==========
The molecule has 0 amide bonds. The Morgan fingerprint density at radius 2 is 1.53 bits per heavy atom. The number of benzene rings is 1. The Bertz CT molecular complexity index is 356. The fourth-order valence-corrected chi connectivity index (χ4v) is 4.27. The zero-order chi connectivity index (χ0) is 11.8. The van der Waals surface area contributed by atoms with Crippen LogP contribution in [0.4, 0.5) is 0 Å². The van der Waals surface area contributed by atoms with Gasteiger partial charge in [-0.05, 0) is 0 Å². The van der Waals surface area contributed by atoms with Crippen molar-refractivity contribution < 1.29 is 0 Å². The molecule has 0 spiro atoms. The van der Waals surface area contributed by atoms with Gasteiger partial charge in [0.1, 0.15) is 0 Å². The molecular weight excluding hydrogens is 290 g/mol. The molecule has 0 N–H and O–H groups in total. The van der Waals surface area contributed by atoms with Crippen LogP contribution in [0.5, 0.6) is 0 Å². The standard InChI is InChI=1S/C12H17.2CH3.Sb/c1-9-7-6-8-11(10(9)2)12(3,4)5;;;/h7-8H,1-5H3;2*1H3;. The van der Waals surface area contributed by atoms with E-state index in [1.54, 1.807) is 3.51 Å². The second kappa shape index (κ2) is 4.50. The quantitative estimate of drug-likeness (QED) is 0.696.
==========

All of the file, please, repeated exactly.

The molecule has 0 amide bonds. The Morgan fingerprint density at radius 2 is 1.53 bits per heavy atom. The number of benzene rings is 1. The Bertz CT molecular complexity index is 356. The fourth-order valence-corrected chi connectivity index (χ4v) is 4.27. The zero-order chi connectivity index (χ0) is 11.8. The van der Waals surface area contributed by atoms with Crippen LogP contribution in [0.4, 0.5) is 0 Å². The van der Waals surface area contributed by atoms with Gasteiger partial charge in [-0.05, 0) is 0 Å². The van der Waals surface area contributed by atoms with Crippen molar-refractivity contribution < 1.29 is 0 Å². The molecule has 0 spiro atoms. The van der Waals surface area contributed by atoms with Gasteiger partial charge in [0.1, 0.15) is 0 Å². The molecular weight excluding hydrogens is 290 g/mol. The molecule has 0 N–H and O–H groups in total. The van der Waals surface area contributed by atoms with Crippen LogP contribution in [0.5, 0.6) is 0 Å². The standard InChI is InChI=1S/C12H17.2CH3.Sb/c1-9-7-6-8-11(10(9)2)12(3,4)5;;;/h7-8H,1-5H3;2*1H3;. The van der Waals surface area contributed by atoms with E-state index in [1.54, 1.807) is 3.51 Å². The second kappa shape index (κ2) is 4.50. The quantitative estimate of drug-likeness (QED) is 0.696.